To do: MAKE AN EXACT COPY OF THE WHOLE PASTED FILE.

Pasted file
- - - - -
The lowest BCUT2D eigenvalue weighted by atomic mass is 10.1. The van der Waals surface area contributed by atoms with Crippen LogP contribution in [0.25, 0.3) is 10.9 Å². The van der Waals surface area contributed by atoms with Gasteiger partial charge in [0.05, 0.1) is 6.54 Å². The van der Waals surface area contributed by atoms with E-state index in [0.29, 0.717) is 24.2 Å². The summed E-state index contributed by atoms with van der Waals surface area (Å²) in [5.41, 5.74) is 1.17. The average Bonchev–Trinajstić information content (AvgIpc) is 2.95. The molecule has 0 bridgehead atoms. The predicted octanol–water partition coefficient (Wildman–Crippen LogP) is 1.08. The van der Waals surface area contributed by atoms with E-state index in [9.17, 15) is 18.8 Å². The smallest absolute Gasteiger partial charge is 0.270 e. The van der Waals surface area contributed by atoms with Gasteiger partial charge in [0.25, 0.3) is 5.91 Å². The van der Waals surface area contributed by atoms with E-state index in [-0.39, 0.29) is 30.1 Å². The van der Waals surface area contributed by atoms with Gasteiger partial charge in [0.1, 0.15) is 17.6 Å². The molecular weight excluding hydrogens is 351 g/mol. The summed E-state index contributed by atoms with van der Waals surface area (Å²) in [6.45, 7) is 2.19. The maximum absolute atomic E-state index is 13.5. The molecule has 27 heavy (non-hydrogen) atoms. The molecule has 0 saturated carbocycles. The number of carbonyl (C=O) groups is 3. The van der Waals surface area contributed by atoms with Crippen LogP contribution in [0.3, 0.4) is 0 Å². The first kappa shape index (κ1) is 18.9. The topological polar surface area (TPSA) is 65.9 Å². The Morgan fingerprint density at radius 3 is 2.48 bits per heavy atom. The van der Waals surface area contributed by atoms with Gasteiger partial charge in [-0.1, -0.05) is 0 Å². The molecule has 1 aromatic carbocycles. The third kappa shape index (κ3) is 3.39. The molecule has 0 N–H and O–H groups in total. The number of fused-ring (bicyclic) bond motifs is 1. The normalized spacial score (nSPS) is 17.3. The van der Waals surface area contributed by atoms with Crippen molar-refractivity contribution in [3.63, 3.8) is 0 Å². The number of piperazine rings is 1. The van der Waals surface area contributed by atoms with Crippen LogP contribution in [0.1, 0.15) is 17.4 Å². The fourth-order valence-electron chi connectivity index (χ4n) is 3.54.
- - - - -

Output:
The lowest BCUT2D eigenvalue weighted by atomic mass is 10.1. The van der Waals surface area contributed by atoms with Crippen LogP contribution in [0.25, 0.3) is 10.9 Å². The van der Waals surface area contributed by atoms with Gasteiger partial charge in [0.05, 0.1) is 6.54 Å². The van der Waals surface area contributed by atoms with E-state index in [0.29, 0.717) is 24.2 Å². The summed E-state index contributed by atoms with van der Waals surface area (Å²) in [5.41, 5.74) is 1.17. The average Bonchev–Trinajstić information content (AvgIpc) is 2.95. The molecule has 0 bridgehead atoms. The predicted octanol–water partition coefficient (Wildman–Crippen LogP) is 1.08. The van der Waals surface area contributed by atoms with E-state index in [9.17, 15) is 18.8 Å². The smallest absolute Gasteiger partial charge is 0.270 e. The van der Waals surface area contributed by atoms with Gasteiger partial charge in [0.25, 0.3) is 5.91 Å². The van der Waals surface area contributed by atoms with E-state index in [-0.39, 0.29) is 30.1 Å². The van der Waals surface area contributed by atoms with Gasteiger partial charge in [0.1, 0.15) is 17.6 Å². The molecular weight excluding hydrogens is 351 g/mol. The summed E-state index contributed by atoms with van der Waals surface area (Å²) in [6.45, 7) is 2.19. The maximum absolute atomic E-state index is 13.5. The molecule has 27 heavy (non-hydrogen) atoms. The molecule has 0 saturated carbocycles. The number of carbonyl (C=O) groups is 3. The van der Waals surface area contributed by atoms with Crippen LogP contribution in [0.3, 0.4) is 0 Å². The first kappa shape index (κ1) is 18.9. The topological polar surface area (TPSA) is 65.9 Å². The Morgan fingerprint density at radius 3 is 2.48 bits per heavy atom. The van der Waals surface area contributed by atoms with Gasteiger partial charge in [-0.1, -0.05) is 0 Å². The molecule has 1 aromatic carbocycles. The third kappa shape index (κ3) is 3.39. The molecule has 0 N–H and O–H groups in total. The number of fused-ring (bicyclic) bond motifs is 1. The normalized spacial score (nSPS) is 17.3. The van der Waals surface area contributed by atoms with Crippen molar-refractivity contribution in [3.63, 3.8) is 0 Å². The number of piperazine rings is 1. The van der Waals surface area contributed by atoms with Crippen LogP contribution in [0.1, 0.15) is 17.4 Å². The fourth-order valence-electron chi connectivity index (χ4n) is 3.54.